24.: mill to ricardo 1[Reply to 23] - David Ricardo, The Works and Correspondence of David Ricardo, Vol. 6 Letters 1810-1815 
The Works and Correspondence of David Ricardo, ed. Piero Sraffa with the Collaboration of M.H. Dobb (Indianapolis: Liberty Fund, 2005). Vol. 6 Letters 1810-1815.
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First published by Cambridge University Press in 1951. Copyright 1951, 1952, 1955, 1973 by the Royal Economic Society. This edition of The Works and Correspondence of David Ricardo is published by Liberty Fund, Inc., under license from the Royal Economic Society.
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mill to ricardo
[Reply to 23]
Barrow Green House Godstone—Surry Octr. 15 th. 1811
My dear Sir
As I foresee that there will be certain points to clear up between us when we meet, I have thought that such of them as it appeared to me that I could, without overloading you with too many words, clear up beforehand, it might be as well to have removed out of the way.
As to the things which I have not done and which you say you wish I had done, these I shall leave till another time.
There are two things to which you object, 1. the having talked of “the value of the precious metals” without having defined the word value; and 2. the having said that the importation of corn stops at the point where the value of gold and silver rises above its value in other countries.
1. By the value of the precious metals in any country I mean uniformly their value as compared with the commodities of the country. And when I say that the precious metals are of an equal value in all countries, I mean that they are of an equal value in respect to commodities, account being taken of the expence of transmitting the commodities from one to another of the places which are the subject of comparison. Thus, for example, every body would say that the precious metals are of an uniform value all over Great Britain; yet there are places in Great Britain where a family can live at one half of the expence at which it can live in some other places, the difference being constituted entirely by the expence of the carriage of the commodities which form the grand articles of expenditure.—By the price of the precious metals, I mean the quantity of the currency of any nation, which happens to be given for a definite weight of them.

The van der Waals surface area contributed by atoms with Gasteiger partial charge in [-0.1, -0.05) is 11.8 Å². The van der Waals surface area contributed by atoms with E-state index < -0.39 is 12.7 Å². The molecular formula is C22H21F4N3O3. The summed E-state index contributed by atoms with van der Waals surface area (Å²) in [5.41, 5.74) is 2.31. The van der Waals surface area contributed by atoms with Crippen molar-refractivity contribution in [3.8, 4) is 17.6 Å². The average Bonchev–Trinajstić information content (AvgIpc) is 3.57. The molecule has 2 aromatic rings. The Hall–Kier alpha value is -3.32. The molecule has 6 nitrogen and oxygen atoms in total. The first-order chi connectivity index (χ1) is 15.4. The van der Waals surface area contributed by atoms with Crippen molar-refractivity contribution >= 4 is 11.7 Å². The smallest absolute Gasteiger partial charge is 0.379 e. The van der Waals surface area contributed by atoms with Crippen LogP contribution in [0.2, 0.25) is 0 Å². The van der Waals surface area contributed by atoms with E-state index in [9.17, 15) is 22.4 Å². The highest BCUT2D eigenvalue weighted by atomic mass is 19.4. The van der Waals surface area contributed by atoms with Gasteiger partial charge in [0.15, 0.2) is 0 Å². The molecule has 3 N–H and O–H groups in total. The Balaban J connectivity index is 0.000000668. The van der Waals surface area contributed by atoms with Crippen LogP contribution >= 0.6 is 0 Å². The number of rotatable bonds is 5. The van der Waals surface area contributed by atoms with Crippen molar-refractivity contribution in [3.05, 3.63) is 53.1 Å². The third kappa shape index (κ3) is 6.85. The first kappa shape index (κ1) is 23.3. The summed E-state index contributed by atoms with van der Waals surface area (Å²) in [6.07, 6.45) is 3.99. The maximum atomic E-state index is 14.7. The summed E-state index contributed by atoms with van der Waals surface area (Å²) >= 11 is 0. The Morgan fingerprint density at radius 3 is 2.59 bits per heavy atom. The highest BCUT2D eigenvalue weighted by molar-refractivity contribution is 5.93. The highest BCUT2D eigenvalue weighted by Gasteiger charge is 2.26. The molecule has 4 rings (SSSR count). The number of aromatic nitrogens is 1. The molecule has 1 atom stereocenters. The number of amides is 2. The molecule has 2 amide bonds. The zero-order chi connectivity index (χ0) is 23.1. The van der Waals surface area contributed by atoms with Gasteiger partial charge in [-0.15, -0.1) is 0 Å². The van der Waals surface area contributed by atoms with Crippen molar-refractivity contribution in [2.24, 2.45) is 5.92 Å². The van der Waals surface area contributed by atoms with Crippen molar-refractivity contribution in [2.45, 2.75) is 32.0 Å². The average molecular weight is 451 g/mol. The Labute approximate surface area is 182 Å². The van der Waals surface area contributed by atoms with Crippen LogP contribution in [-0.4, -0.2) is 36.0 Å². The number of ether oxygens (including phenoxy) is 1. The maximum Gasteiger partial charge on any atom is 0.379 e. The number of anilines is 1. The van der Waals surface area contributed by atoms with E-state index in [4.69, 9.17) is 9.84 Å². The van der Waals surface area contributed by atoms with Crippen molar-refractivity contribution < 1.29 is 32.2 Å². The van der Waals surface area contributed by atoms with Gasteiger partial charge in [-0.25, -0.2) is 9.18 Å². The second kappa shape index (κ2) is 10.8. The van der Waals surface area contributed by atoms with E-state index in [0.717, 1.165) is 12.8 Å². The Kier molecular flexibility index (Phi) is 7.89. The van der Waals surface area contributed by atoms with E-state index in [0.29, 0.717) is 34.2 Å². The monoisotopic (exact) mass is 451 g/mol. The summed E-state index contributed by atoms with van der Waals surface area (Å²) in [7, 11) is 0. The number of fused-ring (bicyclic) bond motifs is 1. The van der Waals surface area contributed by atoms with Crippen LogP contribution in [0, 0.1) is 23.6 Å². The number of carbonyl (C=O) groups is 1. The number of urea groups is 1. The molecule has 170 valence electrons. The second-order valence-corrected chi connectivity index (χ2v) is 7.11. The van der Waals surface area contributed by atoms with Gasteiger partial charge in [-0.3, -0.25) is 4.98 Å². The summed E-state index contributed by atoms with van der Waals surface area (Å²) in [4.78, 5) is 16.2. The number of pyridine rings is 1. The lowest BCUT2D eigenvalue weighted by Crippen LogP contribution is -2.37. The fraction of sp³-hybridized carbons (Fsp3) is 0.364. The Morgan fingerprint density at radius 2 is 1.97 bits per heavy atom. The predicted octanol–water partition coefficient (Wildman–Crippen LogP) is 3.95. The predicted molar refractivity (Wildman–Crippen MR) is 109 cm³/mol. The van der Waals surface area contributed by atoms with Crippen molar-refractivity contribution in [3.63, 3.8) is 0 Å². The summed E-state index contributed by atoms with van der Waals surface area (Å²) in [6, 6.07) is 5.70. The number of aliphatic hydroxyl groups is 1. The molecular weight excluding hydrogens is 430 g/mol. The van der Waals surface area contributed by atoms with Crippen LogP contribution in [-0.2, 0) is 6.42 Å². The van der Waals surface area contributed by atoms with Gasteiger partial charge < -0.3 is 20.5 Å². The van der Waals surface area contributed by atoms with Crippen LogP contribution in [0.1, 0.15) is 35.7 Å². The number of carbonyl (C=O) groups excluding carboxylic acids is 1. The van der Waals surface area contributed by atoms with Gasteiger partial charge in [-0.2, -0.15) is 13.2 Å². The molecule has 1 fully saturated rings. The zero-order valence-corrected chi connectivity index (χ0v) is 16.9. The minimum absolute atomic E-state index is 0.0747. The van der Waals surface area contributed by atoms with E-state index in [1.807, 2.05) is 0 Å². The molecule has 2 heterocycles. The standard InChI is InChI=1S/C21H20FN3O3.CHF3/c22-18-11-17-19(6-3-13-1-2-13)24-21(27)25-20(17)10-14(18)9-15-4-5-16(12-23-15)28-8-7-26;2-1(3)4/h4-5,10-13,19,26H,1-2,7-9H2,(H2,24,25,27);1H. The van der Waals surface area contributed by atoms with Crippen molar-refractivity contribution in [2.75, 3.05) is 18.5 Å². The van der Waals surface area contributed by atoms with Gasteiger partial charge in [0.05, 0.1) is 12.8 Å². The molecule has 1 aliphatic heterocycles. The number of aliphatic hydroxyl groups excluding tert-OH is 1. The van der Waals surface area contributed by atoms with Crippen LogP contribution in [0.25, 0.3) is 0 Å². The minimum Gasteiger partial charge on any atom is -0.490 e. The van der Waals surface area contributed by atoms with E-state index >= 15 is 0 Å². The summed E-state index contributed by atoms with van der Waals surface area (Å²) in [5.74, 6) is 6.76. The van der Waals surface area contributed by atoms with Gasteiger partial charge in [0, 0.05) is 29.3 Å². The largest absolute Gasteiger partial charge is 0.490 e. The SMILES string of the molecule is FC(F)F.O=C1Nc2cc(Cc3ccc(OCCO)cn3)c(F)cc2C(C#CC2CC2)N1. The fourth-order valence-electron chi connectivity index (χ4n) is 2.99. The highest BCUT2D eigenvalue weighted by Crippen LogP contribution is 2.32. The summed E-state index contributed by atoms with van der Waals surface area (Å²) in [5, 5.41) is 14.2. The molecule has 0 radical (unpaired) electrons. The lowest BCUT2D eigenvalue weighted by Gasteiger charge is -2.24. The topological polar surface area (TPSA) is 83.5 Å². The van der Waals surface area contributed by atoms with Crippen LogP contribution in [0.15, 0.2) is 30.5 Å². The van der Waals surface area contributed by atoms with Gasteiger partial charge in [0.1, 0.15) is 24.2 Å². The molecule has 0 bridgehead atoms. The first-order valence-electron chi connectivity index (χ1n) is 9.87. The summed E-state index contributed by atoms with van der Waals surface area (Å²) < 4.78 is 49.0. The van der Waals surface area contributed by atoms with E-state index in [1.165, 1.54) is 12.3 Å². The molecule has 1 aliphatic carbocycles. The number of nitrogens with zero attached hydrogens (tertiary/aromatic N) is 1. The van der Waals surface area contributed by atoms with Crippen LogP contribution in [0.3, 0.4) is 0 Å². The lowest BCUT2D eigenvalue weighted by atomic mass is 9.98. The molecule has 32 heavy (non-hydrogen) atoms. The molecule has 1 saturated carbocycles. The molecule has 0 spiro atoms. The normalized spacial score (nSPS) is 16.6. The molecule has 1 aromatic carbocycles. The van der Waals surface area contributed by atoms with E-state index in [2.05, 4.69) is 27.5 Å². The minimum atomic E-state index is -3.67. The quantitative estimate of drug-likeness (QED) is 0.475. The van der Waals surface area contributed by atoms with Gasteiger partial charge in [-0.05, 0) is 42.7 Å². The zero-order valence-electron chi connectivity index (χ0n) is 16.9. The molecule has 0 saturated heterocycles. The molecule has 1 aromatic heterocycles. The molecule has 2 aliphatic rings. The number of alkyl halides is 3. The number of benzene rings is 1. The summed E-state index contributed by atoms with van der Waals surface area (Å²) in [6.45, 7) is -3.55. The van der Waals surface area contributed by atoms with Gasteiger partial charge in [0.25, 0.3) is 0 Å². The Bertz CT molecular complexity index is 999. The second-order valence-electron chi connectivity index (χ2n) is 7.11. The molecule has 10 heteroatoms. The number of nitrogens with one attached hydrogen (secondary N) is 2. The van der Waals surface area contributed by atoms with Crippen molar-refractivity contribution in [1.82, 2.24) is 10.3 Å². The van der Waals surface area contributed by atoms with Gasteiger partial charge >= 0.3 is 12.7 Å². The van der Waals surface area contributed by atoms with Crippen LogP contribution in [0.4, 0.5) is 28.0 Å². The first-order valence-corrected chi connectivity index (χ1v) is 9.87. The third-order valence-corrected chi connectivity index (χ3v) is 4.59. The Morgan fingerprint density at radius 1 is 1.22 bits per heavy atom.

2. To your next objection I cannot answer so clearly, because I do not recollect so distinctly my own doctrine. You say that the rising of the value of gold and silver above the level of other countries would not stop the importation of corn, because there might be other articles still to give in exchange for corn, which articles might be cheaper. But, if I recollect right, it appears certainly enough by the very argument, that this is precisely the circumstance which could not exist; that gold and silver could not rise above the level of other countries by the purchase of corn, while there was any thing cheaper to give for the corn. My recollection of the argument is already extremely indistinct, as I did not attend to it so much as to fix it in any degree in my memory; and to recall it I must re-invent the whole chain of thought. But I beg you to look into the argument with this view, and see if the matter be not as I now suppose. If it be not, it appears to me just now that it may certainly be proved, that there could be no such cheapness of commodities, in the case of the rise in the value of the bullion which is supposed.